In the world of celebrity, life is a bit mental. You are treated like a giant (although sometimes scary) baby. You are pampered and protected, people give in to your every whim, say yes to your every request because they're afraid you'll cry or scream or throw a tantrum and, frankly, it's embarrassing.
An actual baby throwing a tantrum can be annoying but you tolerate it because you assume it's their first time out or someone else is to blame - they don't understand and anyway, they'll learn. You're the boss after all, even if they don't realise it in that moment of rage. But with giant celebrity babies they actually are the 'boss' so the whims can be laughably ridiculous and full-on offensive, but they own the people around them and so when they say jump, the crew ask 'how high?' (not to their face obviously, we're not looking her directly in the eye today).
I've always believed many people who are mega famous remain the age they were when they got famous. Britney Spears was in The Mickey Mouse Club, she's essentially eight years of age but with a peak in fame aged 16 with chart topper, ear worm of a decade Hit Me Baby One More Time, it makes things complicated. There is hormonal angst and a juvenile recklessness thrown into the mix. She was the babe of my generation, with her pigtails and her toned stomach and her tracksuit bottoms, innocent but sexy, girl next door, but serious siren.
This was not the day when you repeatedly stuck your tongue out or writhed on a concrete ball with your nipples visibly erect. Oh no, they were the good old days when we were pure and we didn't have the internet and a young one flashing a bit of belly was considered fairly risqué.
Now all the grown up female babies, the biggest global stars of our generation, are racing to go back to the days when they were unencumbered by clothes. A race not to 'out-dress' each other but to undress, throwing off the shackles and constraints of, say, a silk gown or a tuxedo or something that previously was considered appropriate attire for a red carpet situation. No they're not interested, they want to set free their bits in what are essentially beautifully-tailored net curtains with a tonne of crystals and embellished lovelies all over.
These are strategically placed to cover breasts (mostly, side-boob is OK) and bums (not bums actually, those seem to be getting a bit of air these days). Usually they will cover their more intimate areas - unless of course times are tough and they need to make a splash.
At last week's Met Gala for instance, it seemed the bigger the star, the less they wore. And although on the one hand it's wonderful that women feel confident and comfortable enough to show it all off, I can't help but feeling it's all a little bit sad. Like they're going backwards. Like they've given in. They know how it works and although they wish it could change they're not prepared to lose column inches or magazine covers or filthy wads of cash to make changes themselves.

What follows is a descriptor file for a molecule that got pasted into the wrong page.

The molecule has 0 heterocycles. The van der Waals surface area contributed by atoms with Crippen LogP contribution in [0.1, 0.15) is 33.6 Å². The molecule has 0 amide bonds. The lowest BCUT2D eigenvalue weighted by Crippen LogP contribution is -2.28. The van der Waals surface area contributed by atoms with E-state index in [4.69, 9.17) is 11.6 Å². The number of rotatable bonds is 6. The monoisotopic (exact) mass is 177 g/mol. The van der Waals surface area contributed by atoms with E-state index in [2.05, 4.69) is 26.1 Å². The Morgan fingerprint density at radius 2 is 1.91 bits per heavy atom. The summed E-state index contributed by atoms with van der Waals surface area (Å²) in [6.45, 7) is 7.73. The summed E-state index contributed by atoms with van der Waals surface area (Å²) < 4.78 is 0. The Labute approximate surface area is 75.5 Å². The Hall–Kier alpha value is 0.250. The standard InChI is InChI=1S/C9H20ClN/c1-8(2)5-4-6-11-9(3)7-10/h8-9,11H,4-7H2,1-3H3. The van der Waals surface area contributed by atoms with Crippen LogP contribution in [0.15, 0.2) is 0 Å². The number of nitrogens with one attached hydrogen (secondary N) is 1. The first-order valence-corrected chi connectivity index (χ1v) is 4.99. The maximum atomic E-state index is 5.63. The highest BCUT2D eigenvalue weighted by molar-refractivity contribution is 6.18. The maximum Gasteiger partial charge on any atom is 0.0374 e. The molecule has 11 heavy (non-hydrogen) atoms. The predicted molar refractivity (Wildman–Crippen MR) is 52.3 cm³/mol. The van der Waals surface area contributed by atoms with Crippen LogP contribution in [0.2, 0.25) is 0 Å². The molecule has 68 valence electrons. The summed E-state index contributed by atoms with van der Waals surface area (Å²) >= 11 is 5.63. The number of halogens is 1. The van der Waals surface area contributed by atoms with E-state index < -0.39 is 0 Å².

Beyoncé with her high ponytail and impeccably toned and oiled body is undoubtedly a vision, she is otherworldly and goddess-like. But, and this is the dividing factor - she is also an incredible talent, gifted with the kind of innate ability that sweet little Britney could have only dreamt about. Yet mostly we talk about her behind; that obsession fuelled by her decision to wear less and less. Perhaps it's a sign of the times and I'm in fact a granny trapped in a dashing young filly's body, but although her fame continues to grow, my interest is rapidly shrinking…
dare to bare? for today's a-list it's a case of dare to wear
The Eurovision is almost upon us! Ireland has more wins at the sparkly, bonkers contest than any other country (seven in total), we gifted the world Riverdance and we even sent a turkey. It is fair to say our relationship is complex but, while we often dismiss it, inside we are yearning for dominance again. Tune into my tribute show, Ireland's Eurovision - The Good, The Bad & The Mad on RTÉ1 on Monday at 9.35pm.
Frida Kahlo, a Mexican painter best known for her self portraits, was an icon. Praised for her 'uncompromising depiction' of women, her work still resonates. Now, after years of her clothes being under lock and key, we are given a glimpse into her wardrobe and her mind. Photographed by Japan's Miyako Ishiuchi, the images show everything from these uneven boots (she suffered with polio as a child), to her elaborate corsets (a serious accident left her in a full body cast for three months), sunglasses, bathing suits and her make-up. The photos are showing at London's Michael Hoppen Gallery and you can buy Ishiuchi's book on Amazon.